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  5. To me that kind of rap music doesn't come off as confident and masculine, so I see most of that as wuss music too. Not just the white suburban kids listening to it, but the rappers themselves -- it's part of the hardass front that you have to maintain in the ghetto lest someone bigger than you kill you.

    But we understand that it's just a (necessary) front... unless they've actually killed someone.

    Plus gangsta rappers have always included one or two emotional breakdown songs on their albums, in the macho short-circuiting way. Not like Sam Cooke, James Brown, etc.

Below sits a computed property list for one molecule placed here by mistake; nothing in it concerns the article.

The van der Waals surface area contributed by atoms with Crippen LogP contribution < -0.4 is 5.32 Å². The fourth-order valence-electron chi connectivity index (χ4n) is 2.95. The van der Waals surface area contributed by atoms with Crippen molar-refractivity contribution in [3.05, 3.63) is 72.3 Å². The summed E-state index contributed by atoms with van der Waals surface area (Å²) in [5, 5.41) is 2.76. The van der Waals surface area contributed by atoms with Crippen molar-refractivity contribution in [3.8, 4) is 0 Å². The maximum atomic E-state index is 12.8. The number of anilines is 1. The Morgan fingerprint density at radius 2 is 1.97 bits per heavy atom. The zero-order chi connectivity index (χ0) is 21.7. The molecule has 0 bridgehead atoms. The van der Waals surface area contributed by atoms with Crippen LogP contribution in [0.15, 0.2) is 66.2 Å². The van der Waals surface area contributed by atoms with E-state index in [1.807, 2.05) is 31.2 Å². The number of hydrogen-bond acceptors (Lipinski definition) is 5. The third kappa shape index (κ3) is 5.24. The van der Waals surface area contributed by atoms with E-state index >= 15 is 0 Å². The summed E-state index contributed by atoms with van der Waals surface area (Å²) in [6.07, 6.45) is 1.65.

And in the past 5 to 10 years, talk about sheepish behavior toward women. They're too afraid to interact with girls, so they sing about making it rain on dem hos in the strip club. Doesn't establish the image of "I get what I want."

    So I think blacks have seen their culture emasculated too. The gangsta rappers are just their version of the whiny emo band or the screaming death metal / nu metal dorks.

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  6. Have you seen the research from Hassler et al. on the testosterone levels of male composers being below-average and female composers above-average? See http://www.corrupt.org/news/why_male_songwriters_are_a_bunch_of_pussies, for example.

    That research would go a long way towards explaining why high-testosterone guys grativate towards genres where there's more division of labor between writing and performing (country, R&B) or writing lyrics and composing music (hip-hop). At least that's my explanation for why I do hip-hop covers of country songs.